Thirty-five people took their own lives in the Hastings coronial region in the last year, new suicide stats reveal.
The figures were released by Chief Coroner Judge Neil MacLean yesterday as part of the nation's provisional annual suicide statistics.
"I continue to believe we need to gently bring the issue of suicide from out of the shadows," he said.
The Hastings figures are down two on last year's tally.
Nationally, 547 people took their own lives in the 12 months to June 30 - down 11 on the previous year. Youth suicide has surged and Maori are over-represented in the grim statistics.
Males make up 74 per cent of all self-inflicted deaths.
Judge MacLean has called for a national discussion on how to curb the toll.
"The annual number of suicides has remained relatively constant, but our latest figures show some concerning trends," Judge MacLean said.
"Significant is the jump in teenage suicide numbers, and the continued rise of Maori suicides, in particular young Maori."
This is the third year Judge MacLean has publicly released the annual suicide figures. More people take their own lives each year than die on the nation's roads.
"Coroners have a responsibility to encourage the informed public discussion about how best to reduce the rate of suicide," Judge MacLean said. "To have that discussion we need up-to-date and complete information."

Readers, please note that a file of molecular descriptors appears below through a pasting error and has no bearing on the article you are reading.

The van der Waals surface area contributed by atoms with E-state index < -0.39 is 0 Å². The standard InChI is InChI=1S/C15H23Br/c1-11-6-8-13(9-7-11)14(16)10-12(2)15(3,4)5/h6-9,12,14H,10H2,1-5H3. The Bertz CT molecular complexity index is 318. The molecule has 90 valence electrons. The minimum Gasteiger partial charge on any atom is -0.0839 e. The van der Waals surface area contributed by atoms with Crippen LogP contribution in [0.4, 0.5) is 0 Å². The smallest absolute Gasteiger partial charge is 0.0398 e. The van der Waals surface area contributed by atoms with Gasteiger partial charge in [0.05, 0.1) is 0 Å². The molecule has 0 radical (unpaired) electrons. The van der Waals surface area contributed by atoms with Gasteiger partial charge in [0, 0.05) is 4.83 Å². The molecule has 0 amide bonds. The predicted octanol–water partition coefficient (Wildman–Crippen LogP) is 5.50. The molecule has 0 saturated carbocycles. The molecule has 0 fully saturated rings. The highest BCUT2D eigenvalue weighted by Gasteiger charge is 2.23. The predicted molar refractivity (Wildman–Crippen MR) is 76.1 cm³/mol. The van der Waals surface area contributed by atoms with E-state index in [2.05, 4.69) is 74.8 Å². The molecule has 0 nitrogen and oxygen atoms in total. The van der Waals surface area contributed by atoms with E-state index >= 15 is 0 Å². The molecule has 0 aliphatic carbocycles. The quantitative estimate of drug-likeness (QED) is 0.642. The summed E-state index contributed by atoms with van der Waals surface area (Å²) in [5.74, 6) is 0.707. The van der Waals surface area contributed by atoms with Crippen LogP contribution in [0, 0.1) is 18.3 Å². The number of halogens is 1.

The Government is working on a four-year suicide prevention action plan due to be released early next year.
A Ministry of Health report released last month, Suicide Facts, found rural communities were at higher risk of suicide than people in urban areas.
The highest rates of rural suicide are seen in adults aged 25 to 44 years. APNZ
Hanging, strangulation and suffocation are the most common methods of suicide.
The youngest suicide since coronial service records began in 2007 occurred last year - a boy aged between 5 and 9.
During the past year, the number of Maori suicides has increased for most age groups, in particular the 15 to 19-year-old group.
Suicides in the Christchurch region rose by 14 to 81 in the past year. The previous year's lower figure reflected the phenomenon of a drop in suicide rates after large scale crisis events and natural disasters.
The rate of suicides in the 50 to 74-year-old group has dropped.
Suicide rates for unemployed people remain high compared to employed people.
Students and retired people continue to have high suicide rates.